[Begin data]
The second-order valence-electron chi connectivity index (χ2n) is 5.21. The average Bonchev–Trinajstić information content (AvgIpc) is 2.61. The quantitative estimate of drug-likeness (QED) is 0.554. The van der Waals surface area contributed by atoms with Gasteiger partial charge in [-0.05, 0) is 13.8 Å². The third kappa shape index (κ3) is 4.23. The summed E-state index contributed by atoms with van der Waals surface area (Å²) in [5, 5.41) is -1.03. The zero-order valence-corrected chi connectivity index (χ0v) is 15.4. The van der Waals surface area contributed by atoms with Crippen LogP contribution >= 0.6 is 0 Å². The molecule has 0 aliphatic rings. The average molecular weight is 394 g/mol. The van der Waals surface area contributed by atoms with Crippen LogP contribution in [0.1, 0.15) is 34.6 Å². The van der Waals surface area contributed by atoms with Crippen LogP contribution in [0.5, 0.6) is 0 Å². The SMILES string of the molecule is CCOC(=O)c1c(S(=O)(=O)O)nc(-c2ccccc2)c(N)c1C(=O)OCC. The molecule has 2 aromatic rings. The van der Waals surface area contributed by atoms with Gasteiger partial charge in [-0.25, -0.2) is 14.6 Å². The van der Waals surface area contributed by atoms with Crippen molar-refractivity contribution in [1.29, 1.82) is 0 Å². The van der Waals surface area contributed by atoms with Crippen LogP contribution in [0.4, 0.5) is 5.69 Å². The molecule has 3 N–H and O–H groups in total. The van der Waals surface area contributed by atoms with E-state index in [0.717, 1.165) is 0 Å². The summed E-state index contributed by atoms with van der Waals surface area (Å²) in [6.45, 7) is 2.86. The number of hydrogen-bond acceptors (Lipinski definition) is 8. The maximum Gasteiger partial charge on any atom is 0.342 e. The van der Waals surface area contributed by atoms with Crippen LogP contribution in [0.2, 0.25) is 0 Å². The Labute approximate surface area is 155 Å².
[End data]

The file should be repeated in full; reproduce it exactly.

The second-order valence-electron chi connectivity index (χ2n) is 5.21. The average Bonchev–Trinajstić information content (AvgIpc) is 2.61. The quantitative estimate of drug-likeness (QED) is 0.554. The van der Waals surface area contributed by atoms with Gasteiger partial charge in [-0.05, 0) is 13.8 Å². The third kappa shape index (κ3) is 4.23. The summed E-state index contributed by atoms with van der Waals surface area (Å²) in [5, 5.41) is -1.03. The zero-order valence-corrected chi connectivity index (χ0v) is 15.4. The van der Waals surface area contributed by atoms with Crippen LogP contribution >= 0.6 is 0 Å². The molecule has 0 aliphatic rings. The average molecular weight is 394 g/mol. The van der Waals surface area contributed by atoms with Crippen LogP contribution in [0.1, 0.15) is 34.6 Å². The van der Waals surface area contributed by atoms with Crippen LogP contribution in [0.5, 0.6) is 0 Å². The SMILES string of the molecule is CCOC(=O)c1c(S(=O)(=O)O)nc(-c2ccccc2)c(N)c1C(=O)OCC. The molecule has 2 aromatic rings. The van der Waals surface area contributed by atoms with Gasteiger partial charge in [-0.25, -0.2) is 14.6 Å². The van der Waals surface area contributed by atoms with Crippen molar-refractivity contribution in [1.29, 1.82) is 0 Å². The van der Waals surface area contributed by atoms with Crippen LogP contribution in [0.4, 0.5) is 5.69 Å². The molecule has 3 N–H and O–H groups in total. The van der Waals surface area contributed by atoms with E-state index in [0.717, 1.165) is 0 Å². The summed E-state index contributed by atoms with van der Waals surface area (Å²) in [6.45, 7) is 2.86. The number of hydrogen-bond acceptors (Lipinski definition) is 8. The maximum Gasteiger partial charge on any atom is 0.342 e. The van der Waals surface area contributed by atoms with Crippen LogP contribution in [0.2, 0.25) is 0 Å². The Labute approximate surface area is 155 Å².